gene-modified wheat at centre of row fails to repel aphids - one way car alarm
London, June 25Reuters)-
A genetically engineered wheat that can produce a special smell is thrown down in the field --
Scale tests highlight the difficulty of using controversial technologies.
Scientists say the result is disappointing, but they believe that genetic modification (GM)
Provides a way to develop elastic crops that do not require spraying of pesticides.
Critics, however, are concerned that the genetically modified plant is at risk of polluting the environment and may endanger the food chain.
The work of the Rothamsted Institute in the south of England in the United Kingdom is aimed at releasing the-
An insect's information element, or smell, which causes an anti-protest.
Threatened GM activistbut failed —
Tear off the plants.
However, while the crop survived a human attack, it did not perform well against wheat bees.
The result of five
The annual project, published in the journal Science report on Thursday, showed that despite initial success in laboratory testing, genetically modified wheat did not repel cotton-padded pests in the field as expected.
Wheat aphids damage wheat by absorbing sugar from plants and spreading viruses, prompting companies such as Bayer and Syngenta to spray a lot of pesticides.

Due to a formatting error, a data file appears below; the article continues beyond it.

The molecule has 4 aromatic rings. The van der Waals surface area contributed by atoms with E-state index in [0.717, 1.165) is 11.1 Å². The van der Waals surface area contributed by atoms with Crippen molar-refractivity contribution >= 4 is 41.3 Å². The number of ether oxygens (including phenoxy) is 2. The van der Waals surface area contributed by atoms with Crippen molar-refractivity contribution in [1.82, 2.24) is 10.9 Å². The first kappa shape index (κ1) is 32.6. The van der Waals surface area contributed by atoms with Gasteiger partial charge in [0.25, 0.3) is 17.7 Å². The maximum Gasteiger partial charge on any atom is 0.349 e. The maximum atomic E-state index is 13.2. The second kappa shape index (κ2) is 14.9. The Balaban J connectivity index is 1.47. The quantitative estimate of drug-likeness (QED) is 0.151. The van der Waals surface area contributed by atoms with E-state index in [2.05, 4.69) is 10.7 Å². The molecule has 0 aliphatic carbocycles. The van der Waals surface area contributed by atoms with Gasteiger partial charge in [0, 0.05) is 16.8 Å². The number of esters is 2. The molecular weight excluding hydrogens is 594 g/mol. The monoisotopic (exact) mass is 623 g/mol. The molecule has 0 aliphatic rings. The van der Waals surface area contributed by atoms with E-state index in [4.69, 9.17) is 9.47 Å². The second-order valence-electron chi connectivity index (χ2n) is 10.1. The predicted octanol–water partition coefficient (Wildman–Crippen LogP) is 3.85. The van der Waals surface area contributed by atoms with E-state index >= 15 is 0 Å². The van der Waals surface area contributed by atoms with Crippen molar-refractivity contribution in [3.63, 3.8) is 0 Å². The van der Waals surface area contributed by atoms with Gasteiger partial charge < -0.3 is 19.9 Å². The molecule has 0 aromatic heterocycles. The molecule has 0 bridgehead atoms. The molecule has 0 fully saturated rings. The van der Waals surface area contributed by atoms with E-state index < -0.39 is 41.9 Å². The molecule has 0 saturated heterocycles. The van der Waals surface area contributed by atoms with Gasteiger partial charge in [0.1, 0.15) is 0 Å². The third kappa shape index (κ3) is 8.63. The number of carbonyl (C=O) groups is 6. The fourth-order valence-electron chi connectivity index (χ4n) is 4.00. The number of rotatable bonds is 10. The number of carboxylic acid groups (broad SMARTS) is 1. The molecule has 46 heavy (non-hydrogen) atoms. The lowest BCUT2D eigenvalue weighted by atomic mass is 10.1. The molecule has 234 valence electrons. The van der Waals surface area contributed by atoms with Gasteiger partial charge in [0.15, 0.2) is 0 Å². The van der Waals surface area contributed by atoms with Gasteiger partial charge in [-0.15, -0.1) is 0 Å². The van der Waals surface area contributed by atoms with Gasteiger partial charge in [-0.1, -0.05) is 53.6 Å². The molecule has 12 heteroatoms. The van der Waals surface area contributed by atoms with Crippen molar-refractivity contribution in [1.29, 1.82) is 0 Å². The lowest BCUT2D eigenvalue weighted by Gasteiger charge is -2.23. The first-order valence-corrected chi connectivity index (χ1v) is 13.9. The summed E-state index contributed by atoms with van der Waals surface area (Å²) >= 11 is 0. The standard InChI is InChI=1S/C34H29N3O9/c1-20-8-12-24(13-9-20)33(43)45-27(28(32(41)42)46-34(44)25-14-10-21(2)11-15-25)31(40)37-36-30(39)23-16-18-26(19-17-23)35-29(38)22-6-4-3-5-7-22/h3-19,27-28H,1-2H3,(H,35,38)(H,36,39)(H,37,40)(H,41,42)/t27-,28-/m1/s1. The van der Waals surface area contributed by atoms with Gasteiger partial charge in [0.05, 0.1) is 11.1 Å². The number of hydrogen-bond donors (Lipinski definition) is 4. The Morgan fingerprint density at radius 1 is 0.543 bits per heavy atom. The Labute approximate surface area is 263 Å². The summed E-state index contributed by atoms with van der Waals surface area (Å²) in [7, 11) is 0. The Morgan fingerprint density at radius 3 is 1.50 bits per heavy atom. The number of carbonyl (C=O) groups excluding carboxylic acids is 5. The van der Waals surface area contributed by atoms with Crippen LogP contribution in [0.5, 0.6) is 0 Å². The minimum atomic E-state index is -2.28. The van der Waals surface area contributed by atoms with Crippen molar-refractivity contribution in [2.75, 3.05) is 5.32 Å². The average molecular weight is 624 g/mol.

The team of Rothamsted added genes to make wheat produce information hormones (E)-beta-
Farnessa, which is naturally present in other plants, including mint, acts as an alarm phone telling the wheat bees to disperse.
It's not clear why GM crops don't work as expected, but scientists say these wheat bees may simply adapt to the constant alarm signals, just as people use car alarms, it will never stop ringing.
Rothamsted's John Pickett says one of the ideas that is being pursued right now is that when worms arrive, the "puffs" that allow plants to produce sex hormones"
Based on insect repellent.
"We think this heralds the process of controlling insects without necessarily using spray --
He told reporters.
"This is the beginning of another method.
"The Rothamsted trial, which is not supported by commercial interests, is relatively rare in the UK because of the political opposition to GM at the European level and the cost of conducting such research.
Opposing GM means the project will take 2.
2 million ($3. 5 million)
Expenditure on fences and other security measures
Three times the cost of science.
The study was fully funded by the UK.
Committee on Biotechnology and Biological Sciences. ($1 = 0. 6360 pounds)(
Editor Keith will)